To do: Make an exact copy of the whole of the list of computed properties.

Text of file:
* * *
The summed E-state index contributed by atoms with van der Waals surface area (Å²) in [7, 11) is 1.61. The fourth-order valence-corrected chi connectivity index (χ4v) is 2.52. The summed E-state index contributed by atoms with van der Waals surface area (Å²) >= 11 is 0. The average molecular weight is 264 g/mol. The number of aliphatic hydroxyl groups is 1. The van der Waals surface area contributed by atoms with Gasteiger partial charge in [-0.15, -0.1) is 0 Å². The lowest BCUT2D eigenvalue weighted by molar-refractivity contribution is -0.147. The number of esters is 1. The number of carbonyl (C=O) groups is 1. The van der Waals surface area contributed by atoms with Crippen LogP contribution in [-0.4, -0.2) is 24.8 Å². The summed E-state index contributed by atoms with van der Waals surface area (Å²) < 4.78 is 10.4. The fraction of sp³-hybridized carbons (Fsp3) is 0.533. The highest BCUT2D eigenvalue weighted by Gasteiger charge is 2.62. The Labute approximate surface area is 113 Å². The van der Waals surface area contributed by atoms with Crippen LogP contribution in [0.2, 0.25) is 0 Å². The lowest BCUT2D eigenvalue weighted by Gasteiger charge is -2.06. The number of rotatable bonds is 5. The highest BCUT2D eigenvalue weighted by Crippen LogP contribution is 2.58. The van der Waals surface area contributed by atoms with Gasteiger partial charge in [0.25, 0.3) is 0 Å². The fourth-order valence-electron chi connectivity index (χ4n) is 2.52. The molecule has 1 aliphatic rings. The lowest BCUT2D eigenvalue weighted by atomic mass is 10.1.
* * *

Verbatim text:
The summed E-state index contributed by atoms with van der Waals surface area (Å²) in [7, 11) is 1.61. The fourth-order valence-corrected chi connectivity index (χ4v) is 2.52. The summed E-state index contributed by atoms with van der Waals surface area (Å²) >= 11 is 0. The average molecular weight is 264 g/mol. The number of aliphatic hydroxyl groups is 1. The van der Waals surface area contributed by atoms with Gasteiger partial charge in [-0.15, -0.1) is 0 Å². The lowest BCUT2D eigenvalue weighted by molar-refractivity contribution is -0.147. The number of esters is 1. The number of carbonyl (C=O) groups is 1. The van der Waals surface area contributed by atoms with Crippen LogP contribution in [-0.4, -0.2) is 24.8 Å². The summed E-state index contributed by atoms with van der Waals surface area (Å²) < 4.78 is 10.4. The fraction of sp³-hybridized carbons (Fsp3) is 0.533. The highest BCUT2D eigenvalue weighted by Gasteiger charge is 2.62. The Labute approximate surface area is 113 Å². The van der Waals surface area contributed by atoms with Crippen LogP contribution in [0.2, 0.25) is 0 Å². The lowest BCUT2D eigenvalue weighted by Gasteiger charge is -2.06. The number of rotatable bonds is 5. The highest BCUT2D eigenvalue weighted by Crippen LogP contribution is 2.58. The van der Waals surface area contributed by atoms with Gasteiger partial charge in [0.25, 0.3) is 0 Å². The fourth-order valence-electron chi connectivity index (χ4n) is 2.52. The molecule has 1 aliphatic rings. The lowest BCUT2D eigenvalue weighted by atomic mass is 10.1.